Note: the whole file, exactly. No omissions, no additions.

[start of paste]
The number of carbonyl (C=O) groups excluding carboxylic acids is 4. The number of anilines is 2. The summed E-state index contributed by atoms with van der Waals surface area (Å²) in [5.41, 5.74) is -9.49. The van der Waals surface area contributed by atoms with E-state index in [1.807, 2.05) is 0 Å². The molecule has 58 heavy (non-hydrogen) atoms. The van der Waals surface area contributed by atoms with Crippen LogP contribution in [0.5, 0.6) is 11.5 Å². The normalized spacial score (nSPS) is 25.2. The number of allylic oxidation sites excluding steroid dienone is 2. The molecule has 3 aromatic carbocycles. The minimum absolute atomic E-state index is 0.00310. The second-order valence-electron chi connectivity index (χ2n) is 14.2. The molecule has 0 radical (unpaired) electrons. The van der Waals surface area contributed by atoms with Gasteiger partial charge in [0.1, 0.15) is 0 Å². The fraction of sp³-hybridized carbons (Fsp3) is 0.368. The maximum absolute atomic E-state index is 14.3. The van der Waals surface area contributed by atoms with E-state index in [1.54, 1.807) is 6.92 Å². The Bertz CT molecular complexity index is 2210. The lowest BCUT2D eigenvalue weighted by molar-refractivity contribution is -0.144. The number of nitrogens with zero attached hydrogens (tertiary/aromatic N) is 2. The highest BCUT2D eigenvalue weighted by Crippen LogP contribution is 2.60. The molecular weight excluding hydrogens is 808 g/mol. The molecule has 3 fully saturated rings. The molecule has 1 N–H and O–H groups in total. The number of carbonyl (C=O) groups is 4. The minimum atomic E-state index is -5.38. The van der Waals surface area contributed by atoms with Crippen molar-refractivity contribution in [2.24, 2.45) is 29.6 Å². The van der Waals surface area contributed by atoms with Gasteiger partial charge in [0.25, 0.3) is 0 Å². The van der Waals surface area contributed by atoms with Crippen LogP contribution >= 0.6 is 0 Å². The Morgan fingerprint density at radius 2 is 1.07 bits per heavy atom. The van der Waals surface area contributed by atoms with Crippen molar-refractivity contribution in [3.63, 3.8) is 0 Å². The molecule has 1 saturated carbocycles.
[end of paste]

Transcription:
The number of carbonyl (C=O) groups excluding carboxylic acids is 4. The number of anilines is 2. The summed E-state index contributed by atoms with van der Waals surface area (Å²) in [5.41, 5.74) is -9.49. The van der Waals surface area contributed by atoms with E-state index in [1.807, 2.05) is 0 Å². The molecule has 58 heavy (non-hydrogen) atoms. The van der Waals surface area contributed by atoms with Crippen LogP contribution in [0.5, 0.6) is 11.5 Å². The normalized spacial score (nSPS) is 25.2. The number of allylic oxidation sites excluding steroid dienone is 2. The molecule has 3 aromatic carbocycles. The minimum absolute atomic E-state index is 0.00310. The second-order valence-electron chi connectivity index (χ2n) is 14.2. The molecule has 0 radical (unpaired) electrons. The van der Waals surface area contributed by atoms with Gasteiger partial charge in [0.1, 0.15) is 0 Å². The fraction of sp³-hybridized carbons (Fsp3) is 0.368. The maximum absolute atomic E-state index is 14.3. The van der Waals surface area contributed by atoms with E-state index in [1.54, 1.807) is 6.92 Å². The Bertz CT molecular complexity index is 2210. The lowest BCUT2D eigenvalue weighted by molar-refractivity contribution is -0.144. The number of nitrogens with zero attached hydrogens (tertiary/aromatic N) is 2. The highest BCUT2D eigenvalue weighted by Crippen LogP contribution is 2.60. The molecular weight excluding hydrogens is 808 g/mol. The molecule has 3 fully saturated rings. The molecule has 1 N–H and O–H groups in total. The number of carbonyl (C=O) groups is 4. The minimum atomic E-state index is -5.38. The van der Waals surface area contributed by atoms with Crippen molar-refractivity contribution in [2.24, 2.45) is 29.6 Å². The van der Waals surface area contributed by atoms with Gasteiger partial charge in [0.25, 0.3) is 0 Å². The van der Waals surface area contributed by atoms with Crippen LogP contribution >= 0.6 is 0 Å². The Morgan fingerprint density at radius 2 is 1.07 bits per heavy atom. The van der Waals surface area contributed by atoms with Crippen molar-refractivity contribution in [3.63, 3.8) is 0 Å². The molecule has 1 saturated carbocycles.